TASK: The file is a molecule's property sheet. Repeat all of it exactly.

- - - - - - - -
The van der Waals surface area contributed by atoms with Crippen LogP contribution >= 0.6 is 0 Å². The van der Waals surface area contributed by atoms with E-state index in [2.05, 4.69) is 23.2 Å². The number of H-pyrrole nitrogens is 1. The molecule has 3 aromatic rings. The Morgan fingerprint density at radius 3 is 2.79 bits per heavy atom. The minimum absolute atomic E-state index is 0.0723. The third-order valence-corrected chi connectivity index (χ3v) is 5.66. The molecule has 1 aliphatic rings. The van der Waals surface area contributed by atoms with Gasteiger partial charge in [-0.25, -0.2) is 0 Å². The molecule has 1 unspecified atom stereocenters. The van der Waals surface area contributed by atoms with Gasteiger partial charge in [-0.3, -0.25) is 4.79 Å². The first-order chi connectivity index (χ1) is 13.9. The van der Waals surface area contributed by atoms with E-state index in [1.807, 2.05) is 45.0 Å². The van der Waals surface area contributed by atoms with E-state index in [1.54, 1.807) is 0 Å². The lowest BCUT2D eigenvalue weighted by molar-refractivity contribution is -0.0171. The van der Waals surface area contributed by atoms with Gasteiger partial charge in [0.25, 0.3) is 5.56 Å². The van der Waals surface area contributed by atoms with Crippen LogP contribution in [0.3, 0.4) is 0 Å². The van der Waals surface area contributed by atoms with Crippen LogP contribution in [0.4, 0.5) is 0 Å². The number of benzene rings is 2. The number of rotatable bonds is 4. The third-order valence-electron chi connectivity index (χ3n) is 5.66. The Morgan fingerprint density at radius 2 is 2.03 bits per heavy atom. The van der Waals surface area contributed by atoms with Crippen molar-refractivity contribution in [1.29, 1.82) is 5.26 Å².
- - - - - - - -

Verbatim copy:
The van der Waals surface area contributed by atoms with Crippen LogP contribution >= 0.6 is 0 Å². The van der Waals surface area contributed by atoms with E-state index in [2.05, 4.69) is 23.2 Å². The number of H-pyrrole nitrogens is 1. The molecule has 3 aromatic rings. The Morgan fingerprint density at radius 3 is 2.79 bits per heavy atom. The minimum absolute atomic E-state index is 0.0723. The third-order valence-corrected chi connectivity index (χ3v) is 5.66. The molecule has 1 aliphatic rings. The van der Waals surface area contributed by atoms with Gasteiger partial charge in [-0.25, -0.2) is 0 Å². The molecule has 1 unspecified atom stereocenters. The van der Waals surface area contributed by atoms with Gasteiger partial charge in [-0.3, -0.25) is 4.79 Å². The first-order chi connectivity index (χ1) is 13.9. The van der Waals surface area contributed by atoms with E-state index in [1.807, 2.05) is 45.0 Å². The van der Waals surface area contributed by atoms with E-state index in [1.54, 1.807) is 0 Å². The lowest BCUT2D eigenvalue weighted by molar-refractivity contribution is -0.0171. The van der Waals surface area contributed by atoms with Gasteiger partial charge in [0.25, 0.3) is 5.56 Å². The van der Waals surface area contributed by atoms with Crippen LogP contribution in [0.3, 0.4) is 0 Å². The van der Waals surface area contributed by atoms with Crippen LogP contribution in [0.4, 0.5) is 0 Å². The number of benzene rings is 2. The number of rotatable bonds is 4. The third-order valence-electron chi connectivity index (χ3n) is 5.66. The Morgan fingerprint density at radius 2 is 2.03 bits per heavy atom. The van der Waals surface area contributed by atoms with Crippen molar-refractivity contribution in [1.29, 1.82) is 5.26 Å².